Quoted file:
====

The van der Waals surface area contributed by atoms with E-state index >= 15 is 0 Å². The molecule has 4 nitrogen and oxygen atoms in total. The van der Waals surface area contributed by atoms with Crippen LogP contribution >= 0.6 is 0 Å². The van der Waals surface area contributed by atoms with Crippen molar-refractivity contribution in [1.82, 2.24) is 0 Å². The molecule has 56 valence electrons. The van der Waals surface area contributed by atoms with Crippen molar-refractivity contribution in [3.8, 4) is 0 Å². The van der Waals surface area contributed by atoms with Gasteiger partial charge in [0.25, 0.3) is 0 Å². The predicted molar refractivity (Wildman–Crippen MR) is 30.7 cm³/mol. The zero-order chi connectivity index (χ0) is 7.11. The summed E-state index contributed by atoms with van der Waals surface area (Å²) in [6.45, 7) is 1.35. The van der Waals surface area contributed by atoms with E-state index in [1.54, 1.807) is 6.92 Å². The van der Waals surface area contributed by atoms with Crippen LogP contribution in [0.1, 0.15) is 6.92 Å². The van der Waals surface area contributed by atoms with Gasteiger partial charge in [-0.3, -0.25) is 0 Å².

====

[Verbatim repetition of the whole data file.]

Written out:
The van der Waals surface area contributed by atoms with E-state index >= 15 is 0 Å². The molecule has 4 nitrogen and oxygen atoms in total. The van der Waals surface area contributed by atoms with Crippen LogP contribution >= 0.6 is 0 Å². The van der Waals surface area contributed by atoms with Crippen molar-refractivity contribution in [1.82, 2.24) is 0 Å². The molecule has 56 valence electrons. The van der Waals surface area contributed by atoms with Crippen molar-refractivity contribution in [3.8, 4) is 0 Å². The van der Waals surface area contributed by atoms with Gasteiger partial charge in [0.25, 0.3) is 0 Å². The predicted molar refractivity (Wildman–Crippen MR) is 30.7 cm³/mol. The zero-order chi connectivity index (χ0) is 7.11. The summed E-state index contributed by atoms with van der Waals surface area (Å²) in [6.45, 7) is 1.35. The van der Waals surface area contributed by atoms with E-state index in [1.54, 1.807) is 6.92 Å². The van der Waals surface area contributed by atoms with Crippen LogP contribution in [0.1, 0.15) is 6.92 Å². The van der Waals surface area contributed by atoms with Gasteiger partial charge in [-0.3, -0.25) is 0 Å².